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Thursday, December 19, 2013

My training poem ..

I wrote this poem to reflect some thinking I am going through ...



Learning and unlearning 

New technique ... if I learn you, you will make me look rather chic
But you are hard to grasp
and if I try and rush it the outcome is in fact .. bleak.

I look poor at first mimicking your moves
 it looks like I have donkey hooves!

When it comes to mastering you I show it off to all concerned...
Then get told to re-learn it all from scratch as it is all wrong in the first place.

Dam! This is typical in the martial arts
It makes you feel like there is no light at the end of the tunnel - except just another train.

I start again from scratch,  these moves I rehash and patch
Now I know how Incey-Wincey spider felt being flushed down the drain

New Technique II you are the sequel
And if I can master these you make me look like the others and now an equal

William Blake.




Wednesday, October 30, 2013

Dracula : Father of Modern Kung Fu

Here is Bela Lugosi as Dracula.

I am convinced he was the teacher of other future Kung Fu stars:

The top picture is a classic pose.





Underneath you can see his understudy summoning up supernatural powers too.

 Here we see a modified crane move that his understudy develops decades later - below  ...

Here we see the traditional old school had not approved the use of weapons. (Note the tiger claw).


Below we see tools being OK even for understudies!

Friday, September 20, 2013

Come correctly a-tyred you dummy!

Excuse the pun but it had to be inserted!

In addition to experimenting with inner-tubes I put a wheelbarrow tyre and inner-tube combination on the dummy, too.

In the pictures you can see different set-ups of the spacing of the wheels.


The wheels can be punched hard. How hard depends on the inflation level of the inner-tube. There is a trade-off between 'squish' of an impact and bounce-back . If you want to go 100% all out on this good luck to you, as you need to work out the sweet spot on the wheel, (as it rounded). Also, even when inflated normally a rear cross, or knee, will find a connection to the core of the dummy. You could I think work out a way to counter this with a bit of experimentation with inflation levels..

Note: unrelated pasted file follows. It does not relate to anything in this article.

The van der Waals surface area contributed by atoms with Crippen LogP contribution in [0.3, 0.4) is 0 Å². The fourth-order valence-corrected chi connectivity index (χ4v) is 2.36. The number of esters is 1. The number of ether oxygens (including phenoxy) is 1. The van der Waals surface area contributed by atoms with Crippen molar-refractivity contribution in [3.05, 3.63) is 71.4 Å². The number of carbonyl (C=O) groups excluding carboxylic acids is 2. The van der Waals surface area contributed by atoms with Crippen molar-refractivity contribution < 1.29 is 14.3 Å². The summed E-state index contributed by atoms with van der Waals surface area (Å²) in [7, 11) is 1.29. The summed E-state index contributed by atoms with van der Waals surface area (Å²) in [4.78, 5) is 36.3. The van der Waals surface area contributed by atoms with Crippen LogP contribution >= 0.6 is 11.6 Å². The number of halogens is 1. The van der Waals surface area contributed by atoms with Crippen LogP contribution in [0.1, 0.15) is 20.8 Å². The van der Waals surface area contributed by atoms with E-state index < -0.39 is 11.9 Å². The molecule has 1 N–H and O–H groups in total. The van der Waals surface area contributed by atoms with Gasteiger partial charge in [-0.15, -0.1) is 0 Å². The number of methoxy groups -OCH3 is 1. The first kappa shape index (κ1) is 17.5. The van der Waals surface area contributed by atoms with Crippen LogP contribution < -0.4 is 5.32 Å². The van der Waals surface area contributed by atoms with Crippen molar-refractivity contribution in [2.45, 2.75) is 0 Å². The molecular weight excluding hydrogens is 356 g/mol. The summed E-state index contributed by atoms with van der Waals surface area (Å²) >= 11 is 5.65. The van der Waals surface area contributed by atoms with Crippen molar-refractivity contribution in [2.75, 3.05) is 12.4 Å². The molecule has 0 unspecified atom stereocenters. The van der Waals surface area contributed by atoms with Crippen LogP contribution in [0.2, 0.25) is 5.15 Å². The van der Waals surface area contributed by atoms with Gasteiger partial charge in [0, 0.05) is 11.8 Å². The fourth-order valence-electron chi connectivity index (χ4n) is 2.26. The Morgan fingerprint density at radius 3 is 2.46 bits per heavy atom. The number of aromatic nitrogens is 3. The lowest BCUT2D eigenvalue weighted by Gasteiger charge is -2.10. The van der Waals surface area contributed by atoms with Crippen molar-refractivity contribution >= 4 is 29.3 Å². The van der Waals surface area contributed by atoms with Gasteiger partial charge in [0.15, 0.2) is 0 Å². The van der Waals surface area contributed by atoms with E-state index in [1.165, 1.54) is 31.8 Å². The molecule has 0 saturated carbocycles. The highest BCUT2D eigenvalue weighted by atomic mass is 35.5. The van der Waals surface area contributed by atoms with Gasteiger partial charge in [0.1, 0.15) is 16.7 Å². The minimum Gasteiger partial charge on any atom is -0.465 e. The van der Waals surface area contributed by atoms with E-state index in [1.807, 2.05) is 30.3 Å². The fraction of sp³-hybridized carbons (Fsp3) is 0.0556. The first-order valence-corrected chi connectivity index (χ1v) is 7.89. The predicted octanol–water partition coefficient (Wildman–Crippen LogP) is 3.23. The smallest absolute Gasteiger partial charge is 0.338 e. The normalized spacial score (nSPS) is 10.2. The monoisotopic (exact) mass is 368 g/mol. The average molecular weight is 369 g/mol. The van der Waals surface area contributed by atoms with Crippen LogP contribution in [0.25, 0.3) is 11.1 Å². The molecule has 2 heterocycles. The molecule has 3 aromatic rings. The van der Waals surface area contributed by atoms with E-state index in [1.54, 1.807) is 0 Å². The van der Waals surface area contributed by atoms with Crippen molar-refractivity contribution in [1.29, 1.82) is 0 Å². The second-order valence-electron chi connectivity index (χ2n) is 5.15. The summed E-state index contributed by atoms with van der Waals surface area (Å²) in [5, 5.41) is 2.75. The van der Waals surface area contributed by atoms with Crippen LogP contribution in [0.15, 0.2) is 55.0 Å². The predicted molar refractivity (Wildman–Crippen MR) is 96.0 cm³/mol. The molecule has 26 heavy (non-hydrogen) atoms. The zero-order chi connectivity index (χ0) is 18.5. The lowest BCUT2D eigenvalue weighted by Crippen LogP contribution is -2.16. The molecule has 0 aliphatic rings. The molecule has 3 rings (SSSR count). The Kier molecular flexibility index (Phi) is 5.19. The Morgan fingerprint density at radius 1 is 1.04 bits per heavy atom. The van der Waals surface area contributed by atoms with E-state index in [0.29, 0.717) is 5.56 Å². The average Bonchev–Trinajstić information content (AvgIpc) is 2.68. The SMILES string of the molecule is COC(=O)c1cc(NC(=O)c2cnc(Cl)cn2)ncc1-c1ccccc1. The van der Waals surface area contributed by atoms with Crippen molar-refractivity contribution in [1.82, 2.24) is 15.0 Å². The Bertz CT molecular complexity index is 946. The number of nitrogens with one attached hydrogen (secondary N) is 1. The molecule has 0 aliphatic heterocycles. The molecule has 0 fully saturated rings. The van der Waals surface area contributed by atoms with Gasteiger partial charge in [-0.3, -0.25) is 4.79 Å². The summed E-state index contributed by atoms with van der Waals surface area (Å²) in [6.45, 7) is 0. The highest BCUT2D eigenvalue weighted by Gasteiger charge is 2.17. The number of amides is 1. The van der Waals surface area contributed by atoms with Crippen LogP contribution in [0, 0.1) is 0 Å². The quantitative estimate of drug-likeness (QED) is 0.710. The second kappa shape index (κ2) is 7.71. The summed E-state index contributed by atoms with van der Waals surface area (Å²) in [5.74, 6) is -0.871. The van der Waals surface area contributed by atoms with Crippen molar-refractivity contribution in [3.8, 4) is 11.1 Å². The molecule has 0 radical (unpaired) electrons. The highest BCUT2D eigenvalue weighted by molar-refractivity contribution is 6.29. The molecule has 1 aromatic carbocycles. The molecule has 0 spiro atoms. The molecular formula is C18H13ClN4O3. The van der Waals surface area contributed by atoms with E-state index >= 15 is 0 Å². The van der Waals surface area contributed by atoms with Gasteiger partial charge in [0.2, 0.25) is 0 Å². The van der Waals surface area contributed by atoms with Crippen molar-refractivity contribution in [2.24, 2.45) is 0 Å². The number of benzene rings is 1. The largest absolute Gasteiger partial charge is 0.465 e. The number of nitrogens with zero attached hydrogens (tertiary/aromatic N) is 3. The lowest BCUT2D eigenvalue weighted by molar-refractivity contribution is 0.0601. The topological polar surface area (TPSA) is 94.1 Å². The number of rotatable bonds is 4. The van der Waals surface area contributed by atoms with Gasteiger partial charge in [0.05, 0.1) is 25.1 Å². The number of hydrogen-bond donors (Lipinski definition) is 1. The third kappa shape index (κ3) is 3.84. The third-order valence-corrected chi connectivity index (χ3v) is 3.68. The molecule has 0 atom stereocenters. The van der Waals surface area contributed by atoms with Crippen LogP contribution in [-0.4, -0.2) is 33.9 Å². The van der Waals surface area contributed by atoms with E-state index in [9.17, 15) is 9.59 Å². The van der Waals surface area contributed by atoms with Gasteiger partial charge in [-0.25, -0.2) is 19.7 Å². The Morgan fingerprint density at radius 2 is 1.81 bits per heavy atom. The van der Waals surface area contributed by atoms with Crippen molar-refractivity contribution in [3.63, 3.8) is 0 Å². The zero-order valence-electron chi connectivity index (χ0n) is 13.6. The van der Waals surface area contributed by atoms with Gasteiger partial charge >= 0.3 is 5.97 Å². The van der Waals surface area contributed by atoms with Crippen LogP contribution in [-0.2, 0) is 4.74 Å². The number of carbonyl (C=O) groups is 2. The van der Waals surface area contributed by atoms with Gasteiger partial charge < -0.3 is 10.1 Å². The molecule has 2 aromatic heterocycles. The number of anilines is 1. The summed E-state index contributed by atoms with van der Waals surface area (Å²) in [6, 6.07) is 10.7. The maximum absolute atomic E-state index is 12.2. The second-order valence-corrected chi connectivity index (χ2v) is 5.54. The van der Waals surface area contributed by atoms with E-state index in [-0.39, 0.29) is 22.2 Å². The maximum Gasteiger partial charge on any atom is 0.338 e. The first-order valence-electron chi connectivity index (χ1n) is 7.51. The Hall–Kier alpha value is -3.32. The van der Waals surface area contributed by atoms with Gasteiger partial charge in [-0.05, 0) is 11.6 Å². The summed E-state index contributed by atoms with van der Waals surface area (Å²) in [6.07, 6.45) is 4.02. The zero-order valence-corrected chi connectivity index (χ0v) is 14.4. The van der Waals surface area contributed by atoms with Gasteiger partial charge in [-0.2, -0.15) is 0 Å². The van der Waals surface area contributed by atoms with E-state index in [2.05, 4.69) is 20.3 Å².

There is a nice bounce-back from the recoil on the kicks and knees. 
You need gloves to punch the rubber as your skin will be taken off by the friction. I had MMA gloves on which also had my middle knuckle covered too, which was very welcome as that too would pick up some skin-scraping.

Conclusion: This beats traditional dummy pads. This would take sticks too and cut out the noise. 
It is harder to manoeuvre the wheels into place as the inner-tube creates friction. Your joints will thank you for this over time.


Thursday, August 22, 2013

The Medium is the Message!

You do not have to have a teak wooden dummy to do dummy moves. Any medium can work. It is the angles that matter. The dummy is often said to be a protractor - i.e. it encourages you to move and face certain angles and not others.

The arms are open to different media. Here are a selection of pics of the types of materials I use on my dummy.


[Example 1 out of 6]


First pic is of some arms I picked up recently with glossy wooden arms. These are lovely to work with and are now my first choice. They make a lovely clacking noise, very crisp. And the wood is slightly lighter than my other beechwood arms, which creates a different feel. The offset nature of the back end of the arm is more pronounced, too.
[Example 2]
I even used my new nunchuks in there to be a de facto arm. The stubby nature is what can be expected but the rubbery nature of the 'arm' is interesting. Gum & Bong  sau is possible in this low down position, at least.

(NB yes - if you are wondering you can strike the dummy with the heavy rubber nunchaku. It does not make marks, as far as I can see that are deep or permanent. The recoil is the worst enemy. Use 'witik' strikes then if you are not certain of what the recoil will be like).